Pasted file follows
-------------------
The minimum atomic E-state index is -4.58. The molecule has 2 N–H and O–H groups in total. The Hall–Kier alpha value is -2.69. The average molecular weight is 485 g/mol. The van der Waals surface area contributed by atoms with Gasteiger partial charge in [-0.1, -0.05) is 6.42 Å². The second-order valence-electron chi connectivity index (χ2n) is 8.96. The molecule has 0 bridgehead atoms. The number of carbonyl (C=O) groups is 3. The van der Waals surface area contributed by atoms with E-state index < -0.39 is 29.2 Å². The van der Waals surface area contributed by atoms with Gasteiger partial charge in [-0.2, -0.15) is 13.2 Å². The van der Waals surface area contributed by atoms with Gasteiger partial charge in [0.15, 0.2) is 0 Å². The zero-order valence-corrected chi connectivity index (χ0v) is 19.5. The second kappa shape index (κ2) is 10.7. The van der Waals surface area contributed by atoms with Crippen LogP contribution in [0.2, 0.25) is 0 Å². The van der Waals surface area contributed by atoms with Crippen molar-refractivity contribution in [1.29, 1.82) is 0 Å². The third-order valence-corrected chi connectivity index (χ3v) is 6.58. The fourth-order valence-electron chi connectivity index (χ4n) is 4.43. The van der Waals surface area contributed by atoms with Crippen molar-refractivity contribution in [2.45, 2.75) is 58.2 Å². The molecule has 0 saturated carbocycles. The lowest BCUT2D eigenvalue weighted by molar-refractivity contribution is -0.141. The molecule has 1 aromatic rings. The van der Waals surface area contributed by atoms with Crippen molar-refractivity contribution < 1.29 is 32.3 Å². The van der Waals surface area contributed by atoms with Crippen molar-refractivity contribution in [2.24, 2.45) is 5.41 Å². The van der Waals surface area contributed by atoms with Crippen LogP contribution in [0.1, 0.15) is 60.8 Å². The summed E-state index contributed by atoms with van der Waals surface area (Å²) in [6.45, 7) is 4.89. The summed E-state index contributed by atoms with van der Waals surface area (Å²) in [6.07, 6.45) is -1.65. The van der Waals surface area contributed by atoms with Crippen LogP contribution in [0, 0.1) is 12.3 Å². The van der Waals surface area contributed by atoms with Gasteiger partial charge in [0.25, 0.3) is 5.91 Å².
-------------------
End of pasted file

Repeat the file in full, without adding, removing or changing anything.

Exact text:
The minimum atomic E-state index is -4.58. The molecule has 2 N–H and O–H groups in total. The Hall–Kier alpha value is -2.69. The average molecular weight is 485 g/mol. The van der Waals surface area contributed by atoms with Gasteiger partial charge in [-0.1, -0.05) is 6.42 Å². The second-order valence-electron chi connectivity index (χ2n) is 8.96. The molecule has 0 bridgehead atoms. The number of carbonyl (C=O) groups is 3. The van der Waals surface area contributed by atoms with E-state index < -0.39 is 29.2 Å². The van der Waals surface area contributed by atoms with Gasteiger partial charge in [-0.2, -0.15) is 13.2 Å². The van der Waals surface area contributed by atoms with Gasteiger partial charge in [0.15, 0.2) is 0 Å². The zero-order valence-corrected chi connectivity index (χ0v) is 19.5. The second kappa shape index (κ2) is 10.7. The van der Waals surface area contributed by atoms with Crippen LogP contribution in [0.2, 0.25) is 0 Å². The van der Waals surface area contributed by atoms with Crippen molar-refractivity contribution in [1.29, 1.82) is 0 Å². The third-order valence-corrected chi connectivity index (χ3v) is 6.58. The fourth-order valence-electron chi connectivity index (χ4n) is 4.43. The van der Waals surface area contributed by atoms with Crippen molar-refractivity contribution in [2.45, 2.75) is 58.2 Å². The molecule has 0 saturated carbocycles. The lowest BCUT2D eigenvalue weighted by molar-refractivity contribution is -0.141. The molecule has 1 aromatic rings. The van der Waals surface area contributed by atoms with Crippen molar-refractivity contribution < 1.29 is 32.3 Å². The van der Waals surface area contributed by atoms with Crippen molar-refractivity contribution in [2.24, 2.45) is 5.41 Å². The van der Waals surface area contributed by atoms with Crippen LogP contribution in [0.1, 0.15) is 60.8 Å². The summed E-state index contributed by atoms with van der Waals surface area (Å²) in [6.45, 7) is 4.89. The summed E-state index contributed by atoms with van der Waals surface area (Å²) in [6.07, 6.45) is -1.65. The van der Waals surface area contributed by atoms with Crippen LogP contribution in [0, 0.1) is 12.3 Å². The van der Waals surface area contributed by atoms with Gasteiger partial charge in [0.25, 0.3) is 5.91 Å².